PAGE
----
institutions to disclose bad assets, loan-loss writeoffs, and capital adequacy ratios
Finance Ministry abolished the use of Ministry circulars (tsuutatsu) and
administrative notices (imu-renraku) to exercise its supervisory powers
Member insurance companies allowed to set own premium rates
Securitization of assets via special purpose companies allowed
New corporate-type and privately placed investment trusts allowed
Full liberalization of securities derivatives
Restrictions eliminated on scope of business activities for securities companies
Switch from licensing to registration system for securities companies
Introduction of proprietary trading systems
Improvement of fair trading rules in the Securities and Exchange Law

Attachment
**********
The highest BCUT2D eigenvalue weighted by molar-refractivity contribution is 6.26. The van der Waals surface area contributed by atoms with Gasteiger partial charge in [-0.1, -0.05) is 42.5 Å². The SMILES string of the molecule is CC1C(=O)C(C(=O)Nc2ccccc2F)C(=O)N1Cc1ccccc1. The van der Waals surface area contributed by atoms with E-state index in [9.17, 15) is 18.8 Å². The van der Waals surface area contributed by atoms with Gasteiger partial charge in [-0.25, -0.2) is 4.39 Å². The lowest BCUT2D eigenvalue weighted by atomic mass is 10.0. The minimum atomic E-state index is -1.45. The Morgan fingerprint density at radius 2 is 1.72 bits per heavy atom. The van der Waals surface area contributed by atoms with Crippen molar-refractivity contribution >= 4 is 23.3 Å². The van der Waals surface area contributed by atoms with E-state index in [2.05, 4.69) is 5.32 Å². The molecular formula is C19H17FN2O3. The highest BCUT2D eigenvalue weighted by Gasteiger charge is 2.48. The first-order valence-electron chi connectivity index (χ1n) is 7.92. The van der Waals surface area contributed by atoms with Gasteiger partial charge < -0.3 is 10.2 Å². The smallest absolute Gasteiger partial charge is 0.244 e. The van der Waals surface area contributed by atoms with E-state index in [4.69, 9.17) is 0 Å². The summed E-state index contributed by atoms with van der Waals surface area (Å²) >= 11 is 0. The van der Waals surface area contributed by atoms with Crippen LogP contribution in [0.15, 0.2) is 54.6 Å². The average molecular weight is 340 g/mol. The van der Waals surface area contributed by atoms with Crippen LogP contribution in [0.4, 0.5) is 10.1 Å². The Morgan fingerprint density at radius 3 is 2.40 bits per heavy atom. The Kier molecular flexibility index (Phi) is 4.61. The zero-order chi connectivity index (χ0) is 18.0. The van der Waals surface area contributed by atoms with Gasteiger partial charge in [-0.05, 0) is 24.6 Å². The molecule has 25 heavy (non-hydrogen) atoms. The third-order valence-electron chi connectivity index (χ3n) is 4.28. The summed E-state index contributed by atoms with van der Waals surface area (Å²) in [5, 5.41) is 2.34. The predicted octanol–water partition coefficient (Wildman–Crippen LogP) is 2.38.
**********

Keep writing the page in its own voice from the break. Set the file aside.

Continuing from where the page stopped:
Banks allowed to sell investment trust certificates
Bank subsidiaries allowed to provide all financial services
Entry of Insurance companies into securities business and securities companies into
Securities Investor Protection Funds and Policy Holder Protection Corp. created
Financial Reconstruction Commission begins supervision and inspection of
financial institutions which it delegates to the Financial Supervisory Agency
Strict separation of customer and proprietary accounts of securities companies
Public comment procedure implemented for financial services regulations
Beginning of phase-in of consolidated basis disclosure of non-performing assets
Restrictions to be eliminated on scope of business activities for securities operating
subsidiaries of banks and trust banks and trust bank operating subsidiaries of banks
and securities companies (bank-owned securities companies to trade in stocks)